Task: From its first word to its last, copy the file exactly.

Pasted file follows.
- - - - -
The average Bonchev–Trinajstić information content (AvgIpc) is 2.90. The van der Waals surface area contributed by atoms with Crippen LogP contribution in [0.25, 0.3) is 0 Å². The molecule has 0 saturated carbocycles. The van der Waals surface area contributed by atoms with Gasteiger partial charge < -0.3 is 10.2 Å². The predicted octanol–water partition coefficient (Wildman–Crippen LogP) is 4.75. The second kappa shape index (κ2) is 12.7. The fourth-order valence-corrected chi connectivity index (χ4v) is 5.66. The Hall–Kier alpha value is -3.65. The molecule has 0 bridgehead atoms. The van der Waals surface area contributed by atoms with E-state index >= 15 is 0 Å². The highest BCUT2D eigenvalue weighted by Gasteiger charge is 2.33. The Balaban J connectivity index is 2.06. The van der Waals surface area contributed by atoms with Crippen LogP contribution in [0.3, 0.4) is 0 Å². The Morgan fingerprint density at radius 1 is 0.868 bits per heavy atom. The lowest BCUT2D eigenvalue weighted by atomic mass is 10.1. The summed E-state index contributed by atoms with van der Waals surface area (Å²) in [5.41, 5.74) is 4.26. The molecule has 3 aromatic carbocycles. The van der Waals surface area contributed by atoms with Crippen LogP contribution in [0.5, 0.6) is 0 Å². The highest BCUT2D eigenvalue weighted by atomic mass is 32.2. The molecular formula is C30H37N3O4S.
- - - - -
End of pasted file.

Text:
The average Bonchev–Trinajstić information content (AvgIpc) is 2.90. The van der Waals surface area contributed by atoms with Crippen LogP contribution in [0.25, 0.3) is 0 Å². The molecule has 0 saturated carbocycles. The van der Waals surface area contributed by atoms with Gasteiger partial charge < -0.3 is 10.2 Å². The predicted octanol–water partition coefficient (Wildman–Crippen LogP) is 4.75. The second kappa shape index (κ2) is 12.7. The fourth-order valence-corrected chi connectivity index (χ4v) is 5.66. The Hall–Kier alpha value is -3.65. The molecule has 0 bridgehead atoms. The van der Waals surface area contributed by atoms with E-state index >= 15 is 0 Å². The highest BCUT2D eigenvalue weighted by Gasteiger charge is 2.33. The Balaban J connectivity index is 2.06. The van der Waals surface area contributed by atoms with Crippen LogP contribution in [0.3, 0.4) is 0 Å². The Morgan fingerprint density at radius 1 is 0.868 bits per heavy atom. The lowest BCUT2D eigenvalue weighted by atomic mass is 10.1. The summed E-state index contributed by atoms with van der Waals surface area (Å²) in [5.41, 5.74) is 4.26. The molecule has 3 aromatic carbocycles. The van der Waals surface area contributed by atoms with Crippen LogP contribution in [0.5, 0.6) is 0 Å². The highest BCUT2D eigenvalue weighted by atomic mass is 32.2. The molecular formula is C30H37N3O4S.